Organ Donation and Transplantation - Cancer after Kidney Transplantation
- Cancer can occur because of the drugs given to prevent transplant rejection (burden of immunossupression, rather than a particular drug)
- Skin cancer, lymphoma and cancer of the neck of the womb are particularly increased after transplantation
- Cancer can be prevented by stopping smoking, and by avoiding sun exposure
Why is cancer a problem after transplantation?
A third (one in three) of all people in the UK develop cancer, even if they are otherwise completely well. So it is not surprising that cancer is a problem in transplant patients. However, cancer is commoner in transplant patients than in the general population. A research study has shown that 25% of patients who live for 20 years after a transplant develop some type of cancer. This is because the body’s immune system (natural defence) not only fights off invaders into the body such as germs, but tries to prevent cancer. Suppression of the immune system after a kidney transplant therefore allows cancer to develop. (burden of immunossupression, rather than a particular drug)
Having said that, most types of cancer are only slightly commoner than in the general population, so do not represent a major risk. However, there are three types of cancer that are caused by viruses, and are a particular problem after kidney transplantation. These are skin cancers, lymphoma and cervical (neck of the womb) cancer in women.
Transplant patients are three times more likely than other people to get skin cancers after a transplant. This makes it very important for people who have had a transplant to use a strong ‘sun block’ cream to avoid sunburn. Exposure to the sun greatly increases the risk of developing skin cancer. In Australia, where skin cancer is particularly common, the increased risk to transplant patients rises to 40 times the average. Provided that skin cancers are diagnosed in good time, they are not usually a major problem. This type of cancer does not usually spread to other parts of the body, and can be easily removed.
There is a possibility that an anti-rejection drug called sirolimus has an additional effect against cancer, and that a switch to sirolimus should be made if someone with a transplant gets a skin cancer. Most doctors will at least reduce the doses of anti-rejection drugs overall if someone has a skin cancer.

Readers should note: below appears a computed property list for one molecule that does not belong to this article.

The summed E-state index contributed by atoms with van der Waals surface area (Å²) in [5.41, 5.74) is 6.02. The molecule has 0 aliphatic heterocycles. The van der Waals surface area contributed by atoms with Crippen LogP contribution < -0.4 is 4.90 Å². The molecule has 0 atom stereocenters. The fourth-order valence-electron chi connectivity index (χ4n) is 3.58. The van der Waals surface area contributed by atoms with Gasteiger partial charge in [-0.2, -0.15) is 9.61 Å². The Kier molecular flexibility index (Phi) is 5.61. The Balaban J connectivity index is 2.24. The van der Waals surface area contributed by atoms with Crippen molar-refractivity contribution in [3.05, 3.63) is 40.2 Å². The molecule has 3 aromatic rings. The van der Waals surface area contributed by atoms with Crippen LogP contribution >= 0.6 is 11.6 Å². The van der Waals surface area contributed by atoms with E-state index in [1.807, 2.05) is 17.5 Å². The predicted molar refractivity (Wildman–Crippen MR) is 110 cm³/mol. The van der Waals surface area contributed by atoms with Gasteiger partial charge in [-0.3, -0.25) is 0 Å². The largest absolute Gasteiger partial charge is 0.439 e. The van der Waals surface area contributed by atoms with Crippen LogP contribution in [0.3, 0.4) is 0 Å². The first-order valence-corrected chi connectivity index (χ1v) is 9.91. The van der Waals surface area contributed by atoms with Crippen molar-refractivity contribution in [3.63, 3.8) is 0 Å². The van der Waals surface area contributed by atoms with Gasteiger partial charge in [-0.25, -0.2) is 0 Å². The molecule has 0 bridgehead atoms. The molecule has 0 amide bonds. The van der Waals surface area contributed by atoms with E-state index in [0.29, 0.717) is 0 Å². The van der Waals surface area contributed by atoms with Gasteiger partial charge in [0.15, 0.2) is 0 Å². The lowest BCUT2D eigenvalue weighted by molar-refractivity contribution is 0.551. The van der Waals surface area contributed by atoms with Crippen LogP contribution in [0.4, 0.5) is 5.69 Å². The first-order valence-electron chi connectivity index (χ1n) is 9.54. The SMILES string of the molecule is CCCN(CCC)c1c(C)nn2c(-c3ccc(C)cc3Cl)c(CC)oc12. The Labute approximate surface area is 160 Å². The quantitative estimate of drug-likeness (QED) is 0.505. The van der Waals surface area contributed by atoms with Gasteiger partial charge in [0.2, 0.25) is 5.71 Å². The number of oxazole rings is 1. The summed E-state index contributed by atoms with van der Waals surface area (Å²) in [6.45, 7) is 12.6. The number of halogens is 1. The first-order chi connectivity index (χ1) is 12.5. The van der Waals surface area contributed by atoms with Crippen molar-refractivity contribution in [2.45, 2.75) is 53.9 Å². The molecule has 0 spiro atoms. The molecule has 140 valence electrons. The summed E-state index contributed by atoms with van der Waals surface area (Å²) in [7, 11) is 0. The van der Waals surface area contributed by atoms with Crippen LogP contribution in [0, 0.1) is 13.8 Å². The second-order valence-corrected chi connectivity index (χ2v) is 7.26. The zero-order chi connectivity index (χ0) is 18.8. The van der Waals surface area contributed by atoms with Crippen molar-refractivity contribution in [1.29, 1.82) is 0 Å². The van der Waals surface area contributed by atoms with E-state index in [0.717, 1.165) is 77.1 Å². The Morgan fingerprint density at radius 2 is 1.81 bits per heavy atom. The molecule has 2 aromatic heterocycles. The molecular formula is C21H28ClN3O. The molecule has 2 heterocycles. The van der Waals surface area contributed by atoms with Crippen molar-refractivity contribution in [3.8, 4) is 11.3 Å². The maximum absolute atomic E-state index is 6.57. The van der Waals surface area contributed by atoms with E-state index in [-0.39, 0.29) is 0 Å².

A small number (2-5%) of transplant patients develop a more serious cancer called lymphoma, sometimes also called ‘post transplant lymphoproliferative disease’ (PTLD). This cancer is the growth of white blood cells in the body’s immune system (mainly in the spleen and lymph nodes). Lymphoma is a very serious complication of transplantation. There are several lines of treatment, and the needs of each affected individual will need to be carefully assessed by kidney specialists and lymphoma specialists. Some lymphomas will go away if the anti-rejection drugs are stopped, there is a risk that rejection of the transplant will occur but this is not always the case. Some lymphomas will respond to drugs (chemotherapy) or X-ray treatment (radiotherapy), and anti-rejection drugs can be continued, perhaps in a reduced dosage.
Cervical (neck of the womb) cancer
Women are at increased risk of cervical cancer after a transplant. Checks for cervical cancer with cervical smears should be performed at the same intervals as suggested for the general population in women with transplants. A cervical smear is a small sample rubbed off the surface of the cervix, requiring a quick internal examination of the vagina. Older women, who are post menopausal, may not need regular cervical smears but should report any vaginal bleeding to their doctors. Cervical cancer can be detected in the very early stages by cervical smears and should be almost entirely preventable.
Breast cancer occurs at about the same rate in transplant patients as in the general population. However, because breast cancer is quite common, transplant patients should pay particular attention to their breasts, with self examination and attendance at breast screening clinics. In addition, research has shown that transplant patients commonly develop non-cancerous breast lumps, but even if these turn out to be false alarms, it is vital to get any abnormalities checked out by your doctors.
Prevention and early detection of cancer
Early detection of cancer is helped by self examination of the skin, and breasts in women.
As mentioned above, reducing sun exposure to the skin and having cervical smears, as advised by your local transplant centre, are important parts of the prevention of cancer. Other general measures should be taken. You should stop smoking and lead a good lifestyle, with healthy eating.
The National Kidney Federation cannot accept responsibility for information provided. The above is for guidance only. Patients are advised to seek further information from their own doctor.